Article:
What we Loved: The flavors in this recipe are subtle but distinct. Fresh, succulent shrimp and a cream sauce that is both a touch sweet (from the whiskey) and a touch spicy (from the cayenne pepper). Before this meal, Brandon and I had never bought a bottle of Irish whiskey, and we were somewhat surprised with its sweet, creamy scent and flavor, which is very non-coincidentally reminiscent of the sweet and creamy alcohol flavor that is in a bottle of Bailey’s Irish Cream. It was a very pleasant surprise and very different than other kinds of whiskey that we have tried. I always love the flavor of sweeter alcohols paired with seafood (such as sherry, marsala, or madeira), and this was another fine example of that pairing. With a good amount of cayenne and paprika in the sauce, too, there was also a great kick of heat that complimented the rest of the dish beautifully.

Helpful Hints: The only adjustment that I would make would be to add more butter (as was actually called for in the original recipe) and more Jameson. I think more butter would make the sauce slightly richer, which I think would be a good thing, and extra Jameson would make that sweet whiskey flavor just a little more pronounced. As it was, the flavors were great but a touch on the subtle side. I would maybe recommend 6-8 tablespoons of butter and 1/3 cup Jameson.

Shrimp in Jameson Cream Sauce
Source: Adapted from Nighttown Restaurant in Cleveland via Rachel Ray

4 tablespoons butter, softened
Scant 1/2 teaspoon cayenne (or less, to preference)
1 teaspoon paprika
8 oz button mushrooms, sliced
1/2 cup diced onions
1 lb shrimp, peeled, deveined, and tails removed
Kosher salt and black pepper
1/4 cup Jameson
1 1/2 cups heavy cream

1. Combine the butter, cayenne, and paprika. Place into a saute pan, and melt over medium heat.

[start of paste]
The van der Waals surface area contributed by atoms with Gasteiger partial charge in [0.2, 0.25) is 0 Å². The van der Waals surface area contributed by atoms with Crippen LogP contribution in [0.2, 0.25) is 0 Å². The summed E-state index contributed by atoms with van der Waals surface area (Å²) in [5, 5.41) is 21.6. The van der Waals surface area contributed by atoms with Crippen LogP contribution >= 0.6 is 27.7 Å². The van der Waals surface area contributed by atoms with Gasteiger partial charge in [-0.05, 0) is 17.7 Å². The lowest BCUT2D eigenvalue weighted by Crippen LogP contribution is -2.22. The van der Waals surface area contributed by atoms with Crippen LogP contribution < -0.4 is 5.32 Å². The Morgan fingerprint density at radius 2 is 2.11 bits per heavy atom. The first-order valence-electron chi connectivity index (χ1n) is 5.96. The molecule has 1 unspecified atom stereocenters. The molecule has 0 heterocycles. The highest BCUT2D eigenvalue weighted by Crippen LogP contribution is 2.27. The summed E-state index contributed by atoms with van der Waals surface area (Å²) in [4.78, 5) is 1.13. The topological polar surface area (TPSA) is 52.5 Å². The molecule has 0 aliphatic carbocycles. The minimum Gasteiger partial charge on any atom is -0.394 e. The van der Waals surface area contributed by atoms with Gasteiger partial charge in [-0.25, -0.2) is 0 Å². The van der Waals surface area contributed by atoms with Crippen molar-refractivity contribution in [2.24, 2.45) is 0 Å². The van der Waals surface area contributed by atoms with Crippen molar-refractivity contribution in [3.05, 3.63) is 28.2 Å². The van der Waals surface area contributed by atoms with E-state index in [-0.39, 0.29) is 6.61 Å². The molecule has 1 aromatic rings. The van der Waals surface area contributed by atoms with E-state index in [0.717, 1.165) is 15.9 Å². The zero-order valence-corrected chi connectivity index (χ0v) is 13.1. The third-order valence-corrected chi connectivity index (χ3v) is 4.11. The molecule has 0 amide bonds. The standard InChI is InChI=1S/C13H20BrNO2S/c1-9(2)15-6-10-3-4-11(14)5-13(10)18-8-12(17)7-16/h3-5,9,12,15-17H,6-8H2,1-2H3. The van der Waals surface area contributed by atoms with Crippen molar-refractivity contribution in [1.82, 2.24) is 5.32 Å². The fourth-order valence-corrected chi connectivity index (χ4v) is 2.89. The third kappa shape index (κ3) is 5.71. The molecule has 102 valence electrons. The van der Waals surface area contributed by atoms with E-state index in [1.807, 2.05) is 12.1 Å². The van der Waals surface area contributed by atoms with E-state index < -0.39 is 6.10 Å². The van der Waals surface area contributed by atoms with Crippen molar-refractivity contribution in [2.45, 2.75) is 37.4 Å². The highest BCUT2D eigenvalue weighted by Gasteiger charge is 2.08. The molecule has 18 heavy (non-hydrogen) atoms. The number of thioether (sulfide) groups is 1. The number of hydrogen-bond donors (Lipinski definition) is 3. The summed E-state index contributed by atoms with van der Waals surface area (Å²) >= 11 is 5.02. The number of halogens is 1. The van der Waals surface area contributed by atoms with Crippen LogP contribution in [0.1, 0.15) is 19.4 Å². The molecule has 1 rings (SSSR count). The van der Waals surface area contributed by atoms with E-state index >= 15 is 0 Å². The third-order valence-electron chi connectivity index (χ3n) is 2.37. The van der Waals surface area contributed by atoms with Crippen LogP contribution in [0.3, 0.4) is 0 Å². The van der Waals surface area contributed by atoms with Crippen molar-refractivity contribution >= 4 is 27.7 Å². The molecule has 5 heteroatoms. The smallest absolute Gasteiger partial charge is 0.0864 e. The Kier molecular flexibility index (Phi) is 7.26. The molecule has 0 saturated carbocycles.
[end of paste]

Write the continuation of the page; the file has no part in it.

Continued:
2. Add the mushrooms and onions, and cook until softened and slightly browned. Season well with salt and pepper.

3. Take the pan off of the heat, and add the Jameson. Return to the heat, stirring and scraping the bottom of the pan for just a few seconds until the whiskey is nearly evaporated.

4. Add the cream, and cook until reduced by half and thickened.

5. Add the shrimp, and cook for 3-4 minutes, until the shrimp are cooked through.

(Rice-Free) Jambalaya

Inspiration: I’ve always loved the flavors of jambalaya and consider it one of my favorite dishes (…I say that way too often, don’t I?). For the past several years at Mardi Gras time, I’ve been trying to concoct the perfect recipe for us – which isn’t a traditional one by any means. We always skip the celery and green peppers because we don’t prefer their flavors, and we skip the rice. But I’ve never quite gotten a version that we love just right – until now.

What we Loved: One of the reasons that I love jambalaya in any form is because there is so much going on. Bacon, chicken, sausage, shrimp – what a great variety. Another reason that I love it is because of the heat. This is a spicy dish that pairs well with a nice tall glass of ice water. This particular recipe had both of those components, and then some. After cooking for a few hours, the resulting sauce was amazing. It was rich and somewhat thick, with a perfect blend of seasonings (Cajun spices, peppers and onions that seemed to have melted away, bacon fat, salt, and the juices from all of the meats) that formed a solid backbone for the dish. And I also want to note how much we loved the chicken in this dish. It was the first thing that Brandon mentioned – that the chicken was ridiculously tender. As you can see in the photos, it started shredded apart all on its own. And the pieces themselves were some of the most tender pieces of chicken that I’ve ever tasted. We both truly adored everything about this meal.